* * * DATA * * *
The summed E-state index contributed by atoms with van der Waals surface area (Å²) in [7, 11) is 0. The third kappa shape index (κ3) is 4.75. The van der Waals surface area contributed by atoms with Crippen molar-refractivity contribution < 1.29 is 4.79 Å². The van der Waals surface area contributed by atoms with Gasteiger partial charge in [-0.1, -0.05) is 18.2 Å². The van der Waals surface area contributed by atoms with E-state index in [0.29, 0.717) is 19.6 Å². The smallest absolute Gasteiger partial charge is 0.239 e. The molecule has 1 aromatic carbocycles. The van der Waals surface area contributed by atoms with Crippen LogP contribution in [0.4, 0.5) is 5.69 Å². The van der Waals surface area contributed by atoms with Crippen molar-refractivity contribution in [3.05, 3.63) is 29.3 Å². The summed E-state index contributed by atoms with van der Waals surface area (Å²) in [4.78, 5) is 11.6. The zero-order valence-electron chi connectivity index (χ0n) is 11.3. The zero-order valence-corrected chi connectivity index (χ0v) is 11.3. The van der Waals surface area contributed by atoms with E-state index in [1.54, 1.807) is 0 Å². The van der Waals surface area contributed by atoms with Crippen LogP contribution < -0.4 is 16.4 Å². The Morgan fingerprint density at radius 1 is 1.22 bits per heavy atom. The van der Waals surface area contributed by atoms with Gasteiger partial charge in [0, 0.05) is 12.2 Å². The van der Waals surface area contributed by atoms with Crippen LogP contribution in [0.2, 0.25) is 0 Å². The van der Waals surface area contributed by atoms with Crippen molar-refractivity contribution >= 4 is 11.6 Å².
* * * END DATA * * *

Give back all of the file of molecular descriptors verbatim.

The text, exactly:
The summed E-state index contributed by atoms with van der Waals surface area (Å²) in [7, 11) is 0. The third kappa shape index (κ3) is 4.75. The van der Waals surface area contributed by atoms with Crippen molar-refractivity contribution < 1.29 is 4.79 Å². The van der Waals surface area contributed by atoms with Gasteiger partial charge in [-0.1, -0.05) is 18.2 Å². The van der Waals surface area contributed by atoms with E-state index in [0.29, 0.717) is 19.6 Å². The smallest absolute Gasteiger partial charge is 0.239 e. The molecule has 1 aromatic carbocycles. The van der Waals surface area contributed by atoms with Crippen LogP contribution in [0.4, 0.5) is 5.69 Å². The van der Waals surface area contributed by atoms with Crippen molar-refractivity contribution in [3.05, 3.63) is 29.3 Å². The summed E-state index contributed by atoms with van der Waals surface area (Å²) in [4.78, 5) is 11.6. The zero-order valence-electron chi connectivity index (χ0n) is 11.3. The zero-order valence-corrected chi connectivity index (χ0v) is 11.3. The van der Waals surface area contributed by atoms with E-state index in [1.54, 1.807) is 0 Å². The van der Waals surface area contributed by atoms with Crippen LogP contribution < -0.4 is 16.4 Å². The Morgan fingerprint density at radius 1 is 1.22 bits per heavy atom. The van der Waals surface area contributed by atoms with Gasteiger partial charge in [0, 0.05) is 12.2 Å². The van der Waals surface area contributed by atoms with Crippen LogP contribution in [0.2, 0.25) is 0 Å². The van der Waals surface area contributed by atoms with Crippen molar-refractivity contribution >= 4 is 11.6 Å².